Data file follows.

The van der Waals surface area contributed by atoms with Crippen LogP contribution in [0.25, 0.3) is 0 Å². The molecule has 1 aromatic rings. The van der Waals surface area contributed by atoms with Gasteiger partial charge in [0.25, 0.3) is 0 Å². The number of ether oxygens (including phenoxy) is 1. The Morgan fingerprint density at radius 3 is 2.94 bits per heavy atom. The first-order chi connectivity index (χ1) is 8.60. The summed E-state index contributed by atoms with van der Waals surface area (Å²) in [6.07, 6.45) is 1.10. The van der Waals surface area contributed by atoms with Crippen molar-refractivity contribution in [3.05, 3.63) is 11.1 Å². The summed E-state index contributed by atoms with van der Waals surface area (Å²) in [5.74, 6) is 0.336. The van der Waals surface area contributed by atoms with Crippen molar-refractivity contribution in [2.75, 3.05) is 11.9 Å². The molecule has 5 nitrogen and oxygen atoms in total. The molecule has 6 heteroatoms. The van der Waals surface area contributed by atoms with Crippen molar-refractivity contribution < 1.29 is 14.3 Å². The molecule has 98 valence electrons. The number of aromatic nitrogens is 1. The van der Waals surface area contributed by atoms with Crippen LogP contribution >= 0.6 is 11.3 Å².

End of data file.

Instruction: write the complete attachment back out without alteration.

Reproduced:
The van der Waals surface area contributed by atoms with Crippen LogP contribution in [0.25, 0.3) is 0 Å². The molecule has 1 aromatic rings. The van der Waals surface area contributed by atoms with Gasteiger partial charge in [0.25, 0.3) is 0 Å². The number of ether oxygens (including phenoxy) is 1. The Morgan fingerprint density at radius 3 is 2.94 bits per heavy atom. The first-order chi connectivity index (χ1) is 8.60. The summed E-state index contributed by atoms with van der Waals surface area (Å²) in [6.07, 6.45) is 1.10. The van der Waals surface area contributed by atoms with Crippen molar-refractivity contribution in [3.05, 3.63) is 11.1 Å². The summed E-state index contributed by atoms with van der Waals surface area (Å²) in [5.74, 6) is 0.336. The van der Waals surface area contributed by atoms with Crippen molar-refractivity contribution in [2.75, 3.05) is 11.9 Å². The molecule has 5 nitrogen and oxygen atoms in total. The molecule has 6 heteroatoms. The van der Waals surface area contributed by atoms with Crippen molar-refractivity contribution < 1.29 is 14.3 Å². The molecule has 98 valence electrons. The number of aromatic nitrogens is 1. The van der Waals surface area contributed by atoms with Crippen LogP contribution >= 0.6 is 11.3 Å².